Longitude: The True Story of a Lone Genius Who Solved the Greatest Scientific Problem of His Time - Dava Sobel (2005)
Because this book is intended as a popular account, not a scholarly study, I have avoided using footnotes or mentioning, in the body of the text, most of the names of the historians I have interviewed or the works I have read and relied on for my own writing. I owe them all many thanks.
The speakers at the Longitude Symposium (Harvard University, November 4-6, 1993) represent the world’s experts in their various subject matters, from horology to history of science, and they all contributed their knowledge to this slim volume. Will Andrewes comes first alphabetically and actually. Jonathan Betts, Curator of Horology at the National Maritime Museum in Greenwich, England, also gave generously of his time and ideas. In addition to their guidance before the fact, Andrewes and Betts both read the manuscript, and made many helpful suggestions to keep it technically correct.
I also wish to single out Owen Gingerich of the Harvard-Smithsonian Center for Astrophysics, who collected the also-ran solutions to the longitude problem outlined in Chapters 5 and 6, and termed them “nutty.” Gingerich uncovered the facts of the “powder of sympathy” approach by obtaining a rare copy of the pamphlet Curious Enquiries from his friend John H. Stanley, Head of Special Collections at the Brown University Library.
Other symposium speakers, in alphabetical order, are Martin Burgess of the Harrison Research Group and the British Horological Institute; Catherine Cardinal, Curator of the Musée International d’Horlogerie in La Chaux-de-Fonds, Switzerland; Bruce Chandler of the City University of New York; George Daniels, former Master of The Worshipful Company of Clockmakers; H. Derek Howse of the Royal Navy (retired); Andrew L. King, clockmaker of Beckenham, Kent; David S. Landes, Coolidge Professor of History and Professor of Economics at Harvard; John H. Leopold, Assistant Keeper in the British Museum; Michael S. Mahoney of Princeton University; Willem Morzer Bruyns, Senior Curator of Navigation at the Rijksmuseum Nederlands Scheepvaartmuseum in Amsterdam; horological illustrator David M. Penney of London; precision watchmaker Anthony G. Randall of Sussex; Alan Neale Stimson of the National Maritime Museum, Greenwich; Norman J. W. Thrower, Professor of Geography Emeritus at U.C.L.A.; author and historian A. J. Turner of Paris; and Albert Van Helden, Chairman of the History Department at Rice University.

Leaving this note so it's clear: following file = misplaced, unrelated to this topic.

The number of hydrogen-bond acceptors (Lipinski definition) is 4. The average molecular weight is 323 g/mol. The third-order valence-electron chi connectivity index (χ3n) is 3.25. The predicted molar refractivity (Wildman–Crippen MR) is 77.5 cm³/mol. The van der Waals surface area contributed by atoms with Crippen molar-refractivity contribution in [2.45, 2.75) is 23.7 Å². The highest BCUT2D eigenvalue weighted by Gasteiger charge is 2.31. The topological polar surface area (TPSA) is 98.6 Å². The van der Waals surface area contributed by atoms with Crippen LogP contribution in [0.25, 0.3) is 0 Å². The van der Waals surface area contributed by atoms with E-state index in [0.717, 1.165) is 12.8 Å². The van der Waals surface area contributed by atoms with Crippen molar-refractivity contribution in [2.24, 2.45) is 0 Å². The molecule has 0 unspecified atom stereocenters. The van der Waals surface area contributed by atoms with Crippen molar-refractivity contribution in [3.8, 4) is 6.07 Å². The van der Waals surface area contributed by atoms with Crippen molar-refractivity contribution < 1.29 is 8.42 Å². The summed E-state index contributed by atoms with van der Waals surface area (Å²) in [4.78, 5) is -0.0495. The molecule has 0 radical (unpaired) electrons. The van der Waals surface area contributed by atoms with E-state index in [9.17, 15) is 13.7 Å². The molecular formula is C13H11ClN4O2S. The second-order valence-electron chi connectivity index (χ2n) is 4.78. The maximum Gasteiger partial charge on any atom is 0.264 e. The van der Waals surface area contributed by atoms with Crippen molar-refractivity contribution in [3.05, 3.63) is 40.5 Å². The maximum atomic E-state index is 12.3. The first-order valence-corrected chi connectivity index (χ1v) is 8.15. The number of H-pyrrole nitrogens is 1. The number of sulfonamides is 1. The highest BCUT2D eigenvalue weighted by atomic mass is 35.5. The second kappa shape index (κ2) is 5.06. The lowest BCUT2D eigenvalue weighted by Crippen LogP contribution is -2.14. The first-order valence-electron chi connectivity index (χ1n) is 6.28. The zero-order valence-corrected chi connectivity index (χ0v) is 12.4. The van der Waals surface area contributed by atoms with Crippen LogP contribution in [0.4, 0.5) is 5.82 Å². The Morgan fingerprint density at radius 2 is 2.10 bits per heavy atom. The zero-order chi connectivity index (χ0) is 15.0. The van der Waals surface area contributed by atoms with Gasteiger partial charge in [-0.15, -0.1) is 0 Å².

Fred Powell, an antiquarian horologist in Middlebury, Vermont, helped by sending me several colorful clippings and reports, and by directing me to exhibits of antique navigational instruments.
For a few months at the outset, I maintained the insane idea that I could write this book without traveling to England and seeing the timekeepers firsthand. I owe a huge vote of thanks to my brother Stephen Sobel, D.D.S., for propelling me to London so I could stand on the prime meridian with my children, Zoë and Isaac, root around the Old Royal Observatory, and watch clocks at various museums.
I consulted many books in order to piece together my version of the longitude story. For helping me find hard-to-get and out-of-print editions, I want to thank Will Andrewes and his assistant Martha Richardson at Harvard; P. J. Rogers of Rogers and Turner booksellers, London and Paris; Sandra Cumming of the Royal Society in London; Eileen Doudna of the Watch and Clock Museum in Columbia, Pennsylvania; Anne Shallcross at the Time Museum, Rockford, Illinois; Burton Van Deusen of Bay View Books, East Hampton, New York; my dear friend Diane Ackerman, and my A+ niece Amanda Sobel. A complete bibliography follows.
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Bedini, Silvio A. The Pulse of Time: Galileo Galilei, the Determination of Longitude, and the Pendulum Clock. Firenze: Bibliotecca di Nuncius, 1991.
Betts, Jonathan. Harrison. London: National Maritime Museum, 1993.
Brown, Lloyd A. The Story of Maps. Boston: Little, Brown, 1949.
Dutton, Benjamin. Navigation and Nautical Astronomy. Annapolis: U.S. Naval Institute, 1951.
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May, W. E. “How the Chronometer Went to Sea,” in Antiquarian Horology, March 1976, pp. 638-63.
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—. John Harrison, Copley Medalist, and the £20,000 Longitude Prize. Sussex: Antiquarian Horological Society, 1976.
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